Chapter seven: “Covert Action: A Hard Business of Agonising Choices”, studies those undercover operations that aim to serve a certain line of policy but which can either be claimed or officially disowned depending on interest, not on success or failure. The operation that killed Bin Laden counts as one, but so is the CIA’s funnelling of money to help Italy’s Christian Democratic Party to win parliamentary elections back in 1947. (p. 174) Since only the president can authorise covert actions, the chapter weighs those uneasy choices presidents take or circumvent to serve a policy. When all policy lines have been tried and extinguished, covert actions serve as the last resort. How drone technology and the war on terror have been operating forces policymakers to face how the blurring of intelligence and military mandates is counterproductive.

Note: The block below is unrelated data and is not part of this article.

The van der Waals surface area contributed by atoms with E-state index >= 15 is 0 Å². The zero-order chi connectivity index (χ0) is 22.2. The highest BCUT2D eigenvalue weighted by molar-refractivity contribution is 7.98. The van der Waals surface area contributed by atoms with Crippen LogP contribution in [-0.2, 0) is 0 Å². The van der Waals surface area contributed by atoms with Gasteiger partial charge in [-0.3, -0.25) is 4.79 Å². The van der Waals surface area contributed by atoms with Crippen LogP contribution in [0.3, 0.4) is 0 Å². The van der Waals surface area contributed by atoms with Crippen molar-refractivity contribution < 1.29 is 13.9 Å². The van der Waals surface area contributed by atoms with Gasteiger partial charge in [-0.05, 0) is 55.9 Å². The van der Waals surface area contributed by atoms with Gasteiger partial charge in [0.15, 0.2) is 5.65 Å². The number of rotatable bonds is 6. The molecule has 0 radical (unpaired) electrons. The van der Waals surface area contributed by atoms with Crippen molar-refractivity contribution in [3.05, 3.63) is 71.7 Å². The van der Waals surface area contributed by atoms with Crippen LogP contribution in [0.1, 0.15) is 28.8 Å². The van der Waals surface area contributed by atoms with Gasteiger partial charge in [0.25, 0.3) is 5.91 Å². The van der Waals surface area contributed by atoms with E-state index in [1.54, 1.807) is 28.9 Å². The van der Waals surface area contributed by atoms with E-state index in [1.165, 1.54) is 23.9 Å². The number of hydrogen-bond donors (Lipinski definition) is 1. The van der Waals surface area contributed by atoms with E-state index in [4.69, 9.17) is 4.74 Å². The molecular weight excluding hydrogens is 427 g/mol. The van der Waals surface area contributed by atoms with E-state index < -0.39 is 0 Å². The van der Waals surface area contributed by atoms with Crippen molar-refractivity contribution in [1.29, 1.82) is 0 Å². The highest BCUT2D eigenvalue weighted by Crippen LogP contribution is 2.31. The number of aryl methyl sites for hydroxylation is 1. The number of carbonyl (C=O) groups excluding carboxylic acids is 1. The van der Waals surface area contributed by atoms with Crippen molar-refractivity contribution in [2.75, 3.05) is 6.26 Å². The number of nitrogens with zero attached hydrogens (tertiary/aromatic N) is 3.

Chapter eight: “Congressional Oversight: Eyes on Spies”, recounts that as lawmakers, congressmen are not trained or sufficiently motivated to do the oversight work stipulated by the constitution. Zegart summarises three challenges facing congressional intelligence committees in three words: information, incentives, and institutions (p. 198). Given the inhibitive influence of spytainment and the poor payoff from carrying out proper oversight on intelligence agencies, Zegart observes an information and motivational lag beneath successive congressional committees charged with cross-checking intelligence agencies. Besides, she highlights a structural and deeper problem of these committees’ culture that does not encourage rigorous second opinions about the work of intelligence agencies. The compounding effect from the three challenges explains the scandals, such as the presumed weapons of mass destruction owned by Iraq. In short, one comes face to face with how policy becomes outpaced by technology.